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Tuesday, 18 June 2013
Page: 6073

Economy


Mr GEORGANAS (HindmarshSecond Deputy Speaker) (14:36): My question is to the Treasurer. Will the Treasurer update the House on how Australia's economy has remained strong, despite difficult global economic conditions? How will the government's investments in a smarter and fairer Australia make our economy stronger and more competitive into the future?


Mr SWAN (LilleyDeputy Prime Minister and Treasurer) (14:36): I thank the member for Hindmarsh for that question because Australia has a world-beating combination of economic strengths. Everybody on this side of the House is very proud of Australia's achievements over the past five years—solid growth. We are 14 per cent larger than we were at the end of 2007. We have low unemployment and nearly one million jobs have been created in our time in office. We also have low and responsible levels of debt, which are in fact a very important buffer against global uncertainty. And of course, as the Prime Minister said before, we have the AAA credit rating from the three major global rating agencies, with a stable outlook, and that is not something that occurred at any stage in the 12 years that those opposite were in power. We have got to this point because, at every stage over those five years, we have put jobs and growth first. We have got the big economic decisions right, and the consequence of that is that strong set of economic outcomes, which are providing resilience in the Australian economy.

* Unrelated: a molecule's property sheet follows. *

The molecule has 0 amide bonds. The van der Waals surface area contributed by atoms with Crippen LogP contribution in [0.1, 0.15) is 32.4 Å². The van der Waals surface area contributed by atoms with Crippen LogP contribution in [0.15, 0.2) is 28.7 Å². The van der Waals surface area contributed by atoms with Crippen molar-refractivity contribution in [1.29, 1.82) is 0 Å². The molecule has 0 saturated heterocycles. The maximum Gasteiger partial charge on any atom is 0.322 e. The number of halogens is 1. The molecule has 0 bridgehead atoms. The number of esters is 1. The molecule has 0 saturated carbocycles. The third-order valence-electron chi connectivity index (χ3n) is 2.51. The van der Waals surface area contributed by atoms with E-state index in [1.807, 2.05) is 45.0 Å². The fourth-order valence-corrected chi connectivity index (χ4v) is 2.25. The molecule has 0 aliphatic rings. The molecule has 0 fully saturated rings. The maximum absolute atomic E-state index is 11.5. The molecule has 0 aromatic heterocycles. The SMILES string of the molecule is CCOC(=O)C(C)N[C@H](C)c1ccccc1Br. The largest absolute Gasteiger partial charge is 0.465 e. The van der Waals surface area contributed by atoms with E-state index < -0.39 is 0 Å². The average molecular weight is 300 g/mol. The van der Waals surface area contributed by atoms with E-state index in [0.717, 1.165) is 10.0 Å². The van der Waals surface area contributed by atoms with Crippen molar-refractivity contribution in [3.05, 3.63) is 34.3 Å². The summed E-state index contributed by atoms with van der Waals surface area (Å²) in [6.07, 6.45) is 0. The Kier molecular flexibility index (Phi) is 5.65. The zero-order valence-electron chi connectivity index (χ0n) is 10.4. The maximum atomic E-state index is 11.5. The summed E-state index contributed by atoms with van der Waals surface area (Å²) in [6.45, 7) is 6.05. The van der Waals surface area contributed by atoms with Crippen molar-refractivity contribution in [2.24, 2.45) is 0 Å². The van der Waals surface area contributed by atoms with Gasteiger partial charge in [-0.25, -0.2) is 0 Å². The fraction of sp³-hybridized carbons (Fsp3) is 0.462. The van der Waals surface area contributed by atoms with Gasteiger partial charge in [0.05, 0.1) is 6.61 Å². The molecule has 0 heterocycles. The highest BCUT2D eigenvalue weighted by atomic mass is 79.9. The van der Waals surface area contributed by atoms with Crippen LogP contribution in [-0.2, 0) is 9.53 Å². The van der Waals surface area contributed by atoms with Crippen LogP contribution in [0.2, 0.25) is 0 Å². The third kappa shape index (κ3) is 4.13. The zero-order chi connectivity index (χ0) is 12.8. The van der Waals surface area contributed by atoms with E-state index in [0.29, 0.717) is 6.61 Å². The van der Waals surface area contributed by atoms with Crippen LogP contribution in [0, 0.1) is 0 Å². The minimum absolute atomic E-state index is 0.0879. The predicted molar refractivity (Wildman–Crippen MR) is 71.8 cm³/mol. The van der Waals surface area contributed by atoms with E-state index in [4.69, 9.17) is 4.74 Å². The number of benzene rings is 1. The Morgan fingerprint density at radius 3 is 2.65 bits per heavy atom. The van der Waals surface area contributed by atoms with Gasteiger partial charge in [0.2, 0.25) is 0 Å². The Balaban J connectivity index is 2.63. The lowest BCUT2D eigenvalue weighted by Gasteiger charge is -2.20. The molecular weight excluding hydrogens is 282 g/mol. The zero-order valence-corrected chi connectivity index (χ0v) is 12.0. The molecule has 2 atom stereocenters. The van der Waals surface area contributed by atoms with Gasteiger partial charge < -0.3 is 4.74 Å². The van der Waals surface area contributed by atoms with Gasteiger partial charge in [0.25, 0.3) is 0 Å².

For those that want to talk our economy down, it is worthwhile looking at the Reserve Bank minutes that have been published today, because they still point to modest growth in non-mining investment. Of course, we know—and we see this again in the Reserve Bank board minutes today—that mining investment will stay at very high levels for some time to come. They also point to the strong growth in commodity exports, which is also important, and they also point to historic low interest rates and the stimulus that that is providing, particularly to the housing sector.

But you never see that acknowledged by those opposite, who come into this House day after day and trash-talk our economy. It is deeply, deeply irresponsible, because we have an economy which is in transition: in transition from mining sources of growth to non-mining sources of growth and in transition from mining investment to mining production. In the middle of that, we have continuing global uncertainty. That is why it is so important to continue to get the big calls right, as we have done in terms of our fiscal policy: slowing down the return to surplus to support jobs and growth; giving the Reserve Bank maximum room to adjust monetary policy, which they are doing; and making the big investments for the future—the big investments that make our economy stronger by investing in education, smart investments that build stronger communities. That is what this government is all about. We understand that tomorrow's prosperity is built today, and investing in education is the most fundamental thing that you can do to lift productivity in your economy for the longer term, which is why it is so tragic to see those on the other side of the House side with the conservative premiers to oppose the school improvement program. Nothing—nothing—could be more important to the long-term economic and social interests of this country than investment in education, and those opposite, in opposing these reforms, show how unqualified they are for high office.